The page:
August Mack Newsletter | April, 2018

Fate and Transport of Hydrocarbons: Contamination and Its Relationship to Our Lives
by Scott Kalemba and Alex Grissom

Public concern over the effects of chemical releases into the environment through human activity has grown steadily since the inception of the U.S. EPA on December 2, 1970.

What happens when a chemical is released into the environment? It diffuses, disperses, adsorbs, reacts, and/or changes state. The existence of contaminated sites may result in the release of chemicals into air (via volatilization and fugitive dust emissions), surface water (from surface runoff/overland flow and groundwater seepage), groundwater (through infiltration/leaching), soils (due to erosion - including fugitive dust generation/deposition and tracking), sediments (from surface runoff/overland flow), and biota (due to biological uptake and bioaccumulation). Contaminants released into the environment are controlled by a complex set of processes including transport, transformation, degradation and decay, intermedia transfer, and biological uptake. In addition, many toxic chemicals are persistent and undergo complex interactions in more than one environmental medium.

To predict and analyze this process, the mathematics of diffusion is applied to lakes, rivers, groundwater, the atmosphere, the oceans, and transport between these media. A sustainable world requires a deep understanding of the transport of chemicals through the environment and how to address and harness this process.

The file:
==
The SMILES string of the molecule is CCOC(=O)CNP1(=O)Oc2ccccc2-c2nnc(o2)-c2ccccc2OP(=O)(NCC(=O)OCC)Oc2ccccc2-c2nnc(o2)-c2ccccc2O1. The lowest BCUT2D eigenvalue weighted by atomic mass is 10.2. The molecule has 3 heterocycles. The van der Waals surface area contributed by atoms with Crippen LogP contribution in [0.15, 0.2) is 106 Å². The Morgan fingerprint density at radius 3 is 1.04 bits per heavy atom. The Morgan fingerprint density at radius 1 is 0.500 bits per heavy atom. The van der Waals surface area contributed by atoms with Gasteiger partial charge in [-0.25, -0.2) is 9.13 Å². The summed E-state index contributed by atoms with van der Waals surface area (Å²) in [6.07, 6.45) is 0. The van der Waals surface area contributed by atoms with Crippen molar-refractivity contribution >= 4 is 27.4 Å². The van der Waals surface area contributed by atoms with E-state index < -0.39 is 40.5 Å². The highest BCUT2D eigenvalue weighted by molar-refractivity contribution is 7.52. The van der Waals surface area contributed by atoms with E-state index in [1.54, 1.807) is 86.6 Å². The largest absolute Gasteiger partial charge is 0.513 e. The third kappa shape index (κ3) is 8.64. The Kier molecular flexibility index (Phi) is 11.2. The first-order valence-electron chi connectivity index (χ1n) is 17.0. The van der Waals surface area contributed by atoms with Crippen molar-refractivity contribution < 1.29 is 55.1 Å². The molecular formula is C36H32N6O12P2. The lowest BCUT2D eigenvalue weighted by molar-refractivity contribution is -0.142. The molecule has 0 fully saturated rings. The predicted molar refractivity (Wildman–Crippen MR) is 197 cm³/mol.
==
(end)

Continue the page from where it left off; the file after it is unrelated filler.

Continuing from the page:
Contaminant transport & fate refers to the physical, chemical, and biological processes that impact the movement of the contaminants from point A to point B and how these contaminants may be altered while they are transported. Groundwater contamination caused by petroleum hydrocarbon (PHC) spills is a major environmental concern worldwide. However, infiltration into groundwater is decreasing due to the natural attenuation processes of PHCs in the vadose zone, which acts as a safeguard of invaluable groundwater resource against contamination.

The most highly contaminated soil will be present near the release area which is referred to as the “source area”. Removal of the highly contaminated soil (source area) is more cost effective and timely, if possible. Removal of the source area is also helpful even in situations where all of the contaminated soil cannot be removed.

Beyond source area removal, many viable options are available to remediate petroleum contaminated soil and groundwater. Petroleum products such as gasoline and diesel will naturally degrade over time if the right environmental conditions and microbes are present. Bioremediation involves relying on naturally occurring organisms to breakdown or remove petroleum constituents from the contaminated area. The natural degradation of petroleum contaminants may occur on its own over time or can be enhanced by the addition of fertilizers, oxygen and other substances depending on the naturally occurring microbes in the area and the site conditions.


Scott Kalemba is a Staff Geologist for August Mack’s Closure Group located in the Indianapolis, Indiana office. Scott’s experience in Site closure includes all aspects of field implementation, soil and groundwater sampling, exposure pathway evaluation, underground storage tanks (USTs), in-situ bioremediation and evaluation, and vapor intrusion. Scott earned his Bachelor of Science Degree in Geology from Indiana University. Scott can be reached at 317.721.0693 or via email at skalemba@augustmack.com

 

Alex Grissom is a Staff Geologist for August Mack’s Closure Group located in the Indianapolis, Indiana office. Alex’s experience in Site closure includes all aspects of field implementation, soil and groundwater sampling, exposure pathway evaluation, underground storage tanks (USTs), in-situ bioremediation and evaluation, and vapor intrusion. Alex earned his Bachelor of Arts Degree in Geology from DePauw University. Alex can be reached at 317.460.4255 or via email at agrissom@augustmack.com


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